Young quick Jhye Richardson and all-rounders Mitch Marsh and Glenn Maxwell should be picked for Australia’s tour of South Africa next month as the Aussies prepare for the 2020 World Cup.
As the crucial Day 2 of the third Test unrolled, England’s batting woes were once again exposed by a potent Australian attack.
After knocking over the Aussies for a meagre 179 last night courtesy a sizzling six-fer from Jofra Archer, England would have hoped to strengthen their grip on the Test by batting long. The hosts, however, were bundled out for an astonishing 67, lasting less than 28 overs and consequently conceding a massive lead of 112 runs.
The inspirited bowling display and excellent catching had a major part to play in England’s trail of devastation. Australia have also lost six of their batsmen in the second innings but only after swelling their effective lead up to 280 runs. In this piece, we go through some of the fascinating stats that came out of today’s play.
1. As far as the first two innings of this match are concerned, 16 batsmen out of the 20 have been dismissed for single-digit scores. This is the joint-highest number of single-digit scores in the first two innings of a Test match. The first instance occurred way back in 1976 when England faced the West Indies in Manchester.
Among these sixteen, ten players are from England.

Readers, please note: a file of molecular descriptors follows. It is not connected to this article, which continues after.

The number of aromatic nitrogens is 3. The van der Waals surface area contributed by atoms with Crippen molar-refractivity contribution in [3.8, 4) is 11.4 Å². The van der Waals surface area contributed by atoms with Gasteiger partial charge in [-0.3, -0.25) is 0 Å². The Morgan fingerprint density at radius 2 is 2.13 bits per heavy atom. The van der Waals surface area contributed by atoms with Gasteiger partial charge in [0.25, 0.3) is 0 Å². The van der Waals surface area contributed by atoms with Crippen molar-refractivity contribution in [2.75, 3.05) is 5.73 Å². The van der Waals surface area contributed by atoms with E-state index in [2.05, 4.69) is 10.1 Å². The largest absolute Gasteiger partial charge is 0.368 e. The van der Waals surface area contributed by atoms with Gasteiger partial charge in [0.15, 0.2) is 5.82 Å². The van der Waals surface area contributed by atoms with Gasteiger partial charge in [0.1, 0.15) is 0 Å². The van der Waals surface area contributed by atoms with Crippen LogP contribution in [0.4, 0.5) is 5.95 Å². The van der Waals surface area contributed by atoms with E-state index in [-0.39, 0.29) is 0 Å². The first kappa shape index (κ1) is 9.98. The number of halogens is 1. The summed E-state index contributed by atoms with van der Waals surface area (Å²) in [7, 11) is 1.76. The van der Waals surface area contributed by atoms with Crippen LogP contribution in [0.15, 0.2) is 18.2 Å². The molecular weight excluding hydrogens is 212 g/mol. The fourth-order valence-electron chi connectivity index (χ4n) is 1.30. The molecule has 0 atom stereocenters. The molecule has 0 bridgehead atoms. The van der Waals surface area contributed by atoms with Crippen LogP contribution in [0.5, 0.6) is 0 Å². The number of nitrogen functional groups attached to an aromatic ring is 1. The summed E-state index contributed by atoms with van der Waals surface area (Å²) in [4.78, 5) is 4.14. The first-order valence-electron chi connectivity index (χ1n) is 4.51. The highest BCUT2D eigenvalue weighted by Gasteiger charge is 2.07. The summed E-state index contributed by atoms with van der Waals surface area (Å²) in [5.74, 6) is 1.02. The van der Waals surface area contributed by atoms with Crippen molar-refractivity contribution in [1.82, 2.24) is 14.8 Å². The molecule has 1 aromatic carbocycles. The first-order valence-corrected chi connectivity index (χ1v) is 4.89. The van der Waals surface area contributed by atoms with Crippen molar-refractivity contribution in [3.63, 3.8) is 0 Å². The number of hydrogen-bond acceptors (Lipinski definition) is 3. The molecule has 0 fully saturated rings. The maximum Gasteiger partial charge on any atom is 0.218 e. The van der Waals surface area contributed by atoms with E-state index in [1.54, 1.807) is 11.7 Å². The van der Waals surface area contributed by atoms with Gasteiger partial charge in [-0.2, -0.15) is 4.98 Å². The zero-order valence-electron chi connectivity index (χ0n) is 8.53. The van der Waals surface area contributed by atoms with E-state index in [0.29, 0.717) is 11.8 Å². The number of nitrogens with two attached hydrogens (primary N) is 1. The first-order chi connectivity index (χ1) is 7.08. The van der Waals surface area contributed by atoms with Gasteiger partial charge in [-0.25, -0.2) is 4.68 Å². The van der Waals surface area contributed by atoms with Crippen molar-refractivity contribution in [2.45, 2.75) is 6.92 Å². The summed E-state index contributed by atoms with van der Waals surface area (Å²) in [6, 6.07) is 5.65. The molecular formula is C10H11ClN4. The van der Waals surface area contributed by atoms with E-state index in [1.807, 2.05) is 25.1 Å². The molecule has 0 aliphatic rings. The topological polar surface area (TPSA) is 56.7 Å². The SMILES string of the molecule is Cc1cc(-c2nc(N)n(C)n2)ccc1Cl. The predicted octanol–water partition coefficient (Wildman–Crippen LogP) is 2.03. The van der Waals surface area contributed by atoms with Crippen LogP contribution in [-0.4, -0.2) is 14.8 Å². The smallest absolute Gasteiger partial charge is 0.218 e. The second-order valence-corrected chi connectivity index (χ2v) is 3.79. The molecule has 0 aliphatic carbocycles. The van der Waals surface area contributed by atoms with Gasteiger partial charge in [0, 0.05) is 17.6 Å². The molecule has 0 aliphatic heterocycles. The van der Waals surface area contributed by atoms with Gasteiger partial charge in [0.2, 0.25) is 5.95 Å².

2. England were trampled over by the Aussie pace battery in their first innings for just 67 runs – their lowest Test total at home since 1948. Back then, at the Oval, England were dismissed on just 52 runs.
3. Another wondrous piece of statistic from today’s play was Joe Denly’s 12-run innings for England. Denly was not only the only person to get to a double-digit figure but his 12 runs is also now the lowest highest individual score in a completed Test inning for England. The previous such instance was 15 runs way back in the Sydney Test in 1902.
4. David Warner was exquisite in the slips cordon, gobbling up four terrific catches in a space of 100 minutes or so. But he was not the only Australian that held on to four catches today. The skipper, Tim Paine, with his gloves on also took four catches behind the stumps.
These two are, in fact, the second pair to take four or more catches in a single Test innings. The first instance took place in an Indo-Pak Test back in 1989.
5. England’s batting frailties have not been exploited in this series only. They have been bowled out for a score of under 100 thrice in this year already. The numbers speak volumes in a way that all other Test-playing nations combined have been knocked over under 100 only once since the start of this year.